Low-Income Housing Tax Credit: Both chambers would retain the Low-Income Housing Tax Credit. However, the House bill eliminates tax-exempt private activity bonds, which would jeopardize the efficacy of the 4 percent LIHTC. These bonds are retained in the Senate package. Neither bill, however, addresses the loss of equity the credit would raise as a result of cutting the corporate tax rate to 20 percent.
Additionally, the Senate bill makes several technical changes to the LIHTC. Most notably, the measure would address NIMBYism by prohibiting local approval and contribution requirements. Specifically, qualified allocation plans could not consider local support or opposition to a project or any local government contribution to the project, except to the extent such contribution is taken into account as part of a broader consideration of the project’s ability to leverage outside funding sources, and is not prioritized over any other source of outside funding.
The Senate bill would also rename LIHTC as the Affordable Housing Tax Credit.
Estate Tax: Both the House and Senate bills immediately double the estate tax exclusion while retaining stepped-up basis. The House repeals the estate tax beginning in 2025. In the Senate bill, the expanded estate tax exclusion expires after 2025 with the exclusion amount reverting to current law.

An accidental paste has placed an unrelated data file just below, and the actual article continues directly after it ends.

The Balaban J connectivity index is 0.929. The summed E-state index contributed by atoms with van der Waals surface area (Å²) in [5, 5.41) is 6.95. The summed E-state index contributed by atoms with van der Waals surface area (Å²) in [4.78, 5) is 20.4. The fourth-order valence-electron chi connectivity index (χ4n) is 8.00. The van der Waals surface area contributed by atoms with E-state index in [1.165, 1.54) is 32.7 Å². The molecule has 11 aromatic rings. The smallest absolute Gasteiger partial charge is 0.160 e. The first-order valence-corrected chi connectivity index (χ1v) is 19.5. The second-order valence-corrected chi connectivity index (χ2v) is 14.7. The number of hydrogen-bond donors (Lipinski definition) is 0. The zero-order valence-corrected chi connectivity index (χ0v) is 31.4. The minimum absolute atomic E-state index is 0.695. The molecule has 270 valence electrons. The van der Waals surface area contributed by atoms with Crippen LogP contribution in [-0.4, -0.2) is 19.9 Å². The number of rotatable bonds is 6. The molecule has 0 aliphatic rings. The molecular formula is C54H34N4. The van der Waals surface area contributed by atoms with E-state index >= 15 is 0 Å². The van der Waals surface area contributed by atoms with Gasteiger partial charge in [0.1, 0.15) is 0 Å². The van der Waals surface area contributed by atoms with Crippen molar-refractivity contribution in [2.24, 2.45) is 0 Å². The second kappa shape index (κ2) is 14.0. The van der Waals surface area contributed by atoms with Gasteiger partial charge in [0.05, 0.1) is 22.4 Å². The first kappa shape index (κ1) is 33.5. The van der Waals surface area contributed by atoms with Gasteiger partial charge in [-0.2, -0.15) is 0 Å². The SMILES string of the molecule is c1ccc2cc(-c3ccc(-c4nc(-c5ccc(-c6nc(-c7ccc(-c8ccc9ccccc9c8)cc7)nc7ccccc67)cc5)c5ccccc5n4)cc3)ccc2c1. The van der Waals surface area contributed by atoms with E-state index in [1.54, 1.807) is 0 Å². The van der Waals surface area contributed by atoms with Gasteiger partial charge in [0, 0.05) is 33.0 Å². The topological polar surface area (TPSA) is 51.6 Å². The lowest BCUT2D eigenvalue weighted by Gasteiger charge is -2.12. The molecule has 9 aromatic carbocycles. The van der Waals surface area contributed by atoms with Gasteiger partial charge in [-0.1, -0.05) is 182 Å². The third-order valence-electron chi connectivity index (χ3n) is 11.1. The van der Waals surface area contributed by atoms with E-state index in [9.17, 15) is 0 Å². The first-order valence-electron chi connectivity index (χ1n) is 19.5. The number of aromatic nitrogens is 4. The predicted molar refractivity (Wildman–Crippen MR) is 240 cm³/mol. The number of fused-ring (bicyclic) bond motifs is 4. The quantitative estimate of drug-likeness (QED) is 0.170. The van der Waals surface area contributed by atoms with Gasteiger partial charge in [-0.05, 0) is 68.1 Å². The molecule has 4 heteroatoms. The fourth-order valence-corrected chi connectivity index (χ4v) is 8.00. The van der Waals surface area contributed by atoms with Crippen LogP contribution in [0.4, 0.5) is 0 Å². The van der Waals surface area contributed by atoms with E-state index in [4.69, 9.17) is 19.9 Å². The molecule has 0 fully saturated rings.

COMPARISON OF TAX REORM PROPOSALS
Business Tax Rates
Flow-through entity: Maximum rate of 39.6%
REIT dividend maximum rate of 39.6%
Corporation: Maximum Rate of 35%
Flow-through entity: Portion of Active Business Income from Capital: 25%. Portion of Active Business Income from Labor: 39.6% Maximum. Special Rules Determine Capital / Labor Percentages with default being 30% capital / 70% labor.
Passive Income and REIT dividends: 25%.
Corporation: Maximum Rate of 20%
All effective 2018 and permanent.
Flow-through entity: 23% deduction available for qualified pass-through income. Amount is limited to 50% of the individuals share of aggregate W-2 wages paid by the business.
REIT dividends eligible for 23% deduction.
Corporation: Maximum Rate of 20%
Flow-through entity deduction effective 2018 and sunset after 2025. Corporate rate cut effective 2019 and permanent.
Individual Tax Rates
Seven brackets ranging from 10% to 39.6%. Highest rate effective at $418,400 (single filers) / $470,700 (married filers)
Four brackets ranging from 12% to 39.6%. 12% rate phased-out for higher-income taxpayers, but lower-rate brackets wider than under current law. Highest rate effective at $500,000 (single filers) / $1 million (married filers)
Rate structure is permanent.
Seven tax brackets ranging from 10% to 38.5%. Highest rate effective at $500,000 (single filers) / $1 million (married filers)
Rate structure expires after 2025.
Depreciation of Buildings
30 years. 25 years if company elects to limit interest deductibility or has under $15 million in gross receipts
*Chart reflects Senate Bill as of December 2